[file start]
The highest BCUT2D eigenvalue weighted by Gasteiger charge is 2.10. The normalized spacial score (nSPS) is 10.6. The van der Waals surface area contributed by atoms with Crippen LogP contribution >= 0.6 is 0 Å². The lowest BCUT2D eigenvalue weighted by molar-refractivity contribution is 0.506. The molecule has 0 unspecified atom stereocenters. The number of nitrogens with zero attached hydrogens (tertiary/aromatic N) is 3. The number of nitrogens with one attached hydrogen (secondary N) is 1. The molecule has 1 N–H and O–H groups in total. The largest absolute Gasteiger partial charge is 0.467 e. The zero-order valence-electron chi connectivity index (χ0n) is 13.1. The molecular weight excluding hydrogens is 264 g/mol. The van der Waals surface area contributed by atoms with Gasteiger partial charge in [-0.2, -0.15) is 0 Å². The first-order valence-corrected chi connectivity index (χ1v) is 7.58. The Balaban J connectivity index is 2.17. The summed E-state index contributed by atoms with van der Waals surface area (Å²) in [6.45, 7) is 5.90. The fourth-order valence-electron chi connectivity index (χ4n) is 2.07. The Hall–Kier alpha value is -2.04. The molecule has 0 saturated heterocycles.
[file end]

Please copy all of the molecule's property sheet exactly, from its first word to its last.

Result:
The highest BCUT2D eigenvalue weighted by Gasteiger charge is 2.10. The normalized spacial score (nSPS) is 10.6. The van der Waals surface area contributed by atoms with Crippen LogP contribution >= 0.6 is 0 Å². The lowest BCUT2D eigenvalue weighted by molar-refractivity contribution is 0.506. The molecule has 0 unspecified atom stereocenters. The number of nitrogens with zero attached hydrogens (tertiary/aromatic N) is 3. The number of nitrogens with one attached hydrogen (secondary N) is 1. The molecule has 1 N–H and O–H groups in total. The largest absolute Gasteiger partial charge is 0.467 e. The zero-order valence-electron chi connectivity index (χ0n) is 13.1. The molecular weight excluding hydrogens is 264 g/mol. The van der Waals surface area contributed by atoms with Gasteiger partial charge in [-0.2, -0.15) is 0 Å². The first-order valence-corrected chi connectivity index (χ1v) is 7.58. The Balaban J connectivity index is 2.17. The summed E-state index contributed by atoms with van der Waals surface area (Å²) in [6.45, 7) is 5.90. The fourth-order valence-electron chi connectivity index (χ4n) is 2.07. The Hall–Kier alpha value is -2.04. The molecule has 0 saturated heterocycles.